From within the CIFS client menu check the Enable box under /cifs 1. Fill in the following information:
UNC: The IP address of your network share source and the directory, i.e. \\192.168.1.120\RouterLogs—do not use the name of the source on the network, use the IP.
Username/Password: You can use an existing account that has access to the network share or create a new account (on the host machine) just for the router to use. Either way you need a login and a password. Some people report success using the Guest account and just putting in a string of random key presses for the password (the CIFS client insists on there being a password in the password slot). The official Tomato documentation recommends against this.
Domain: Can usually be left blank; if computer is on an actual Domain it may need to be filled in with the appropriate domain name.
Execute When Mounted: This allows you to execute scripts on the router’s Linux OS when a remote drive is mounted. For our purposes leave it blank.
When you’ve filled in all your information click Save at the bottom. It should take a moment or two to mount (perhaps even upwards of 5 minutes) but then you should see the drive data listed in the Total / Free Size slot. If it fails to mount double check your password, make sure that the account you’re using has access to that directory (and can write to it), and, if you run into a wall, create a whole new share directory. We had an issue with Windows Home Server not wanting to grant access to a directory that was already part of the WHS share structure (the //Server/Public/ folder) so we made a brand new root share //Server/RouterLogs and all our CIFS creation woes vanished.
Once you’ve created the CIFS and it has been successfully mounted, go back to the Bandwidth Monitoring section and change the save location to CIFS 1.
Real Time Monitoring with Tomato
Now that we have the logging and the saving of those logs on lock down, let’s take a look at how you can use Tomato to monitor your bandwidth in real time and quickly look back over how much data you’ve used in the previous day, week, and month.
Navigate to Bandwidth in the left hand menu within the Tomato GUI. The default view is real time and should look like the screenshot above. You can look at all the traffic at once or you can look at just a slice of it by clicking the tabs along the top of the graph. Here’s what those tabs represent:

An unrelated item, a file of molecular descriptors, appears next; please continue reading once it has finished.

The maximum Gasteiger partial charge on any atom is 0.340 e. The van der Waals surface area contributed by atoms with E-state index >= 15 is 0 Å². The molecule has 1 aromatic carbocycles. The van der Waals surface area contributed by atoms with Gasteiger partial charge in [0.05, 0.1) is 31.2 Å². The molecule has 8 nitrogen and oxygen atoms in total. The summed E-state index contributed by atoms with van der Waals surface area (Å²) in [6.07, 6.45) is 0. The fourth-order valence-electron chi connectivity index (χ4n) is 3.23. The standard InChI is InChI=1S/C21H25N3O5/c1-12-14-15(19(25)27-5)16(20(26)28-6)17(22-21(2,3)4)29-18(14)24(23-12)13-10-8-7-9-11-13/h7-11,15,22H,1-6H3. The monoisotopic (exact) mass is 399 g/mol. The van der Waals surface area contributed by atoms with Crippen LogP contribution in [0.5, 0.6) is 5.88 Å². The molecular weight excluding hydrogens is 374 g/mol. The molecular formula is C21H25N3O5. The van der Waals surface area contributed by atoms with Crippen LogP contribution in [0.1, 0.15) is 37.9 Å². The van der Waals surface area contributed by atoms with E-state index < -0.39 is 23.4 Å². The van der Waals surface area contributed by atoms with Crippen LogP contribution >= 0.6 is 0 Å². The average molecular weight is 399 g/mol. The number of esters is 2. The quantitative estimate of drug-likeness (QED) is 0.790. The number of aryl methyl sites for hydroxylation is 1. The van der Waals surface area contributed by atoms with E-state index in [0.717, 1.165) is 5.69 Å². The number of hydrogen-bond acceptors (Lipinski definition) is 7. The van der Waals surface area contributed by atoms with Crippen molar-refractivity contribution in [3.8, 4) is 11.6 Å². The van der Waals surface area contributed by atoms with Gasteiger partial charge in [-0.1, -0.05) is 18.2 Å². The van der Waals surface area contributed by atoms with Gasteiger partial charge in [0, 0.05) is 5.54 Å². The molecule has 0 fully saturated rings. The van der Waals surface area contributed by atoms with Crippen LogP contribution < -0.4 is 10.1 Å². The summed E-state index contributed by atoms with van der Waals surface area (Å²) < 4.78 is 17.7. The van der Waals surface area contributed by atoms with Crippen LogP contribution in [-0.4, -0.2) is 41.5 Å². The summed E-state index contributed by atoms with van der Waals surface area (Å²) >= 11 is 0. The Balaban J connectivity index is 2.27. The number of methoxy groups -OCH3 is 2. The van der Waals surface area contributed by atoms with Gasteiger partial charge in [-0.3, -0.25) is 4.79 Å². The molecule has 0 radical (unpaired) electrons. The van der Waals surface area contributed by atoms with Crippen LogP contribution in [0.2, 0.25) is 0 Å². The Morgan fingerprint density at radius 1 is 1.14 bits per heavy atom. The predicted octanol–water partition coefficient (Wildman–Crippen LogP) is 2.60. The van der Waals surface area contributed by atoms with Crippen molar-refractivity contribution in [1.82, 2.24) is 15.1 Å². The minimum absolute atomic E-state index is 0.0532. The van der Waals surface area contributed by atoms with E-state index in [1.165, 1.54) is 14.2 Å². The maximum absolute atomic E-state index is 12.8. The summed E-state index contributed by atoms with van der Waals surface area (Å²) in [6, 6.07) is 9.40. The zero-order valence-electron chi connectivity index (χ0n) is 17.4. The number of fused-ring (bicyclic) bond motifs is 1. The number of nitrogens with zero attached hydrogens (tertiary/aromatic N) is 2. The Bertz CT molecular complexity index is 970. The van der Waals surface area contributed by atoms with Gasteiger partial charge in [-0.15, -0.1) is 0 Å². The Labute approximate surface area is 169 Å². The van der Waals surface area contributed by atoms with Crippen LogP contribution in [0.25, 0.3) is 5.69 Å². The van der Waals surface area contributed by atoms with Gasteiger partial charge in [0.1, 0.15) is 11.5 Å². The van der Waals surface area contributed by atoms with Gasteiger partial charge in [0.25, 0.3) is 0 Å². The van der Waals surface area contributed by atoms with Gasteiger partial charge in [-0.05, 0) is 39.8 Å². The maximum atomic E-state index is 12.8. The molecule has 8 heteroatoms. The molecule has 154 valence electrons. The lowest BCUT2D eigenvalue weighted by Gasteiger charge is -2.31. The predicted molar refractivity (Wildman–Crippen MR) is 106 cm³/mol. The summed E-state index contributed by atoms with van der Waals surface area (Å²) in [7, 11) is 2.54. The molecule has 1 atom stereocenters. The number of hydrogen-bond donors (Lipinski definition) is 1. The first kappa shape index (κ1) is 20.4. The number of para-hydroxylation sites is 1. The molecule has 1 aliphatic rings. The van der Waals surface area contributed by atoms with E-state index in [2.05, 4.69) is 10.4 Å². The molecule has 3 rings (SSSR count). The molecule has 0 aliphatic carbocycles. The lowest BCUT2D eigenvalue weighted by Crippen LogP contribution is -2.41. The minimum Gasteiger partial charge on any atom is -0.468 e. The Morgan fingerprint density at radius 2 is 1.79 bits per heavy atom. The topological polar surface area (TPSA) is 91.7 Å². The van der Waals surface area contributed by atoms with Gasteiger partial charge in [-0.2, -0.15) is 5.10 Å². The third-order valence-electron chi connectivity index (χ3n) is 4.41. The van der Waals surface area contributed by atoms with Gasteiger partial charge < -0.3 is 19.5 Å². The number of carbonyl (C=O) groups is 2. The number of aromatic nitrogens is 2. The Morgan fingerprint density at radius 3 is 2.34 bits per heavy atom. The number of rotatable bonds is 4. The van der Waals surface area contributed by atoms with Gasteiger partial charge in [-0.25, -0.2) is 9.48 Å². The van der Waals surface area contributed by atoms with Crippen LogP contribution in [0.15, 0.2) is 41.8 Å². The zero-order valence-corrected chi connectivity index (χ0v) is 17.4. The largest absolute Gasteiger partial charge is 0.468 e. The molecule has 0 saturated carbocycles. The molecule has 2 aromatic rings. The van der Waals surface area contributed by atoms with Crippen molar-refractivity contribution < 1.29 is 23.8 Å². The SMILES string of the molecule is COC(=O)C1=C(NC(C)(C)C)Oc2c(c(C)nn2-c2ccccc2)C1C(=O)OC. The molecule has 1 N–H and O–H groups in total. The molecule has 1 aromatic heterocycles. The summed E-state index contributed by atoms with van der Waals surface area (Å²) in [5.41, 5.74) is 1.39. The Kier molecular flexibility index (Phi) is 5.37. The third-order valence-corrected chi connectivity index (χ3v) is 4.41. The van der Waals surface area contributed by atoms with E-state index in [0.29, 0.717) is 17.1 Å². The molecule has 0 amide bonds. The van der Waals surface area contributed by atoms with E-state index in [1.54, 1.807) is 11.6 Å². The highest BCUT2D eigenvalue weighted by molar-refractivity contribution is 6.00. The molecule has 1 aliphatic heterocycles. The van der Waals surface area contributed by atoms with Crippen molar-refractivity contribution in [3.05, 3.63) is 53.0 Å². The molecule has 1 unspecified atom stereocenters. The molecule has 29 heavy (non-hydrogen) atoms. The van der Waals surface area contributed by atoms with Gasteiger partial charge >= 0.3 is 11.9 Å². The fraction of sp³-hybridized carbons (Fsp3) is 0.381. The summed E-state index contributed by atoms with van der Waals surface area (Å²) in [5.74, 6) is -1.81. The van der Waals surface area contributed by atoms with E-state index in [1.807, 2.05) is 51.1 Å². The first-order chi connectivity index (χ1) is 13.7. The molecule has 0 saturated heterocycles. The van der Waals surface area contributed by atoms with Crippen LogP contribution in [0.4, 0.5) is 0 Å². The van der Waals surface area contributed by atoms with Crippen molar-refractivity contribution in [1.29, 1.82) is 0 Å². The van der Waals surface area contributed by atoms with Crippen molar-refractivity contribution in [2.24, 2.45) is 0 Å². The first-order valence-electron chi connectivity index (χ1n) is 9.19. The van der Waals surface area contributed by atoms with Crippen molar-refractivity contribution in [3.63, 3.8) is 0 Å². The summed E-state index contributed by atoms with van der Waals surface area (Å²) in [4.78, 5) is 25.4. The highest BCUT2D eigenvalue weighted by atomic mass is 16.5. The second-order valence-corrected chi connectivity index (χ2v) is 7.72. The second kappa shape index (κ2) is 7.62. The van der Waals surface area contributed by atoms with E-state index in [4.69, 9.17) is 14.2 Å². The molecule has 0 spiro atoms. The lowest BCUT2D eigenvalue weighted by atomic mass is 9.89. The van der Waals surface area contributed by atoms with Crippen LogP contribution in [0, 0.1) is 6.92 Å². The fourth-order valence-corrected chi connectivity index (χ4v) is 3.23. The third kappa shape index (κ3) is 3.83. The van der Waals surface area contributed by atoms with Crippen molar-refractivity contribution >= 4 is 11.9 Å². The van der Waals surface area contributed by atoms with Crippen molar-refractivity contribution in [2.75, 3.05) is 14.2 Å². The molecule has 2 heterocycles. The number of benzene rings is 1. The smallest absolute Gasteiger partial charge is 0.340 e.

WAN (vlan1): This is the traffic coming into and going out of the WAN/Broadband port on your router. If your router is hooked directly to your data modem this is the best way to see exactly how much you’re downloading and uploading.
WL (eth1): This is your Wi-Fi traffic. Here you can see all the data activity happening inside your network on the Wi-Fi band. Generally you’ll only check this out if you’re trying to trouble shoot a Wi-FI device or if you suspect somebody is using your Wi-Fi.
br0: This is the bridge connection between the WAN and LAN ports. Watching this shows you the total traffic over the router including the Wi-Fi traffic, hardwire Ethernet connections, and out to the greater internet. This tab offers such sweeping view it’s hard to take in.
eth0: This tab shows all the hardwire traffic which includes the local ports and the WAN port with the internet traffic.
vlan0: Not actually a LAN, as it were, despite the “lan” portion of the name. Shows the hardwired ports, internet traffic, and internal traffic. If you want to see both the internet traffic (the data you’re uploading and downloading) as well as the data being moved around the internal network at the same time, use this view. It’s handy for seeing both that a large volume of data is coming in and where it’s going.
The above diagram highlights the internal setup and naming structure for a line of popular Linksys routers and should help you better visualize what is going on with each monitoring tab.
In addition to real-time monitoring you can also look at the prior day, week, and month. These views are much less colorful and simply give you the numbers in your preferred scale (KB, MB, or GB).
Now that we’re finished with the tutorial we’ve got a router that actively logs our bandwidth consumption, displays our usage in real time, and archives the logs to a network share for backup and further analysis. Have a question or a router trick? Let’s hear about it in the comments.